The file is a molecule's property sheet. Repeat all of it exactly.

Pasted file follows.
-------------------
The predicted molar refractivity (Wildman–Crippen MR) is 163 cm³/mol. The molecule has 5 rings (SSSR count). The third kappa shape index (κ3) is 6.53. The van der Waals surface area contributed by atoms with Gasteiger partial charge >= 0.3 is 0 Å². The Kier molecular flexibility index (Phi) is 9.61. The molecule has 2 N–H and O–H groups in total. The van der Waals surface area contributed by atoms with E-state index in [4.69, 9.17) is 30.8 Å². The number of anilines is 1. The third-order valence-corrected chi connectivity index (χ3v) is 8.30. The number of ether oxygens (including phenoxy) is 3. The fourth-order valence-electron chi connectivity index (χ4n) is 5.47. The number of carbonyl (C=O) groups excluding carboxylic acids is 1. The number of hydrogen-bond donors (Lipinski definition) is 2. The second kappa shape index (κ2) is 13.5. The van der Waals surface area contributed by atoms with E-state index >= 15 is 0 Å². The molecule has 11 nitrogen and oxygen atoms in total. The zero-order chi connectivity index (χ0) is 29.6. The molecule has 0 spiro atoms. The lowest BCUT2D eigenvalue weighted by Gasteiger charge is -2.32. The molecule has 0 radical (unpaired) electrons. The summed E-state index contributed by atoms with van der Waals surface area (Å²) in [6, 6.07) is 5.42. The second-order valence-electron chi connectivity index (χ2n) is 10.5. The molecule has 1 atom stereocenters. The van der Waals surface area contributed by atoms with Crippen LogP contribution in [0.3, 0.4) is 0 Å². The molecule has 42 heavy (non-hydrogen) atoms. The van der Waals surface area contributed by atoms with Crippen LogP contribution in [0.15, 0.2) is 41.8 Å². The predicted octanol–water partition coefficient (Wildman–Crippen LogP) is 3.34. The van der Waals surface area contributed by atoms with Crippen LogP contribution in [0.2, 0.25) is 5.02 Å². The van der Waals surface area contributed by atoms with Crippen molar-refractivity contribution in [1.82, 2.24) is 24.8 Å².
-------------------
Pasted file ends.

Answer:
The predicted molar refractivity (Wildman–Crippen MR) is 163 cm³/mol. The molecule has 5 rings (SSSR count). The third kappa shape index (κ3) is 6.53. The van der Waals surface area contributed by atoms with Gasteiger partial charge >= 0.3 is 0 Å². The Kier molecular flexibility index (Phi) is 9.61. The molecule has 2 N–H and O–H groups in total. The van der Waals surface area contributed by atoms with E-state index in [4.69, 9.17) is 30.8 Å². The number of anilines is 1. The third-order valence-corrected chi connectivity index (χ3v) is 8.30. The number of ether oxygens (including phenoxy) is 3. The fourth-order valence-electron chi connectivity index (χ4n) is 5.47. The number of carbonyl (C=O) groups excluding carboxylic acids is 1. The number of hydrogen-bond donors (Lipinski definition) is 2. The second kappa shape index (κ2) is 13.5. The van der Waals surface area contributed by atoms with E-state index >= 15 is 0 Å². The molecule has 11 nitrogen and oxygen atoms in total. The zero-order chi connectivity index (χ0) is 29.6. The molecule has 0 spiro atoms. The lowest BCUT2D eigenvalue weighted by Gasteiger charge is -2.32. The molecule has 0 radical (unpaired) electrons. The summed E-state index contributed by atoms with van der Waals surface area (Å²) in [6, 6.07) is 5.42. The second-order valence-electron chi connectivity index (χ2n) is 10.5. The molecule has 1 atom stereocenters. The van der Waals surface area contributed by atoms with Crippen LogP contribution in [0.3, 0.4) is 0 Å². The molecule has 42 heavy (non-hydrogen) atoms. The van der Waals surface area contributed by atoms with Crippen LogP contribution in [0.15, 0.2) is 41.8 Å². The predicted octanol–water partition coefficient (Wildman–Crippen LogP) is 3.34. The van der Waals surface area contributed by atoms with Crippen LogP contribution in [0.2, 0.25) is 5.02 Å². The van der Waals surface area contributed by atoms with Crippen molar-refractivity contribution in [1.82, 2.24) is 24.8 Å².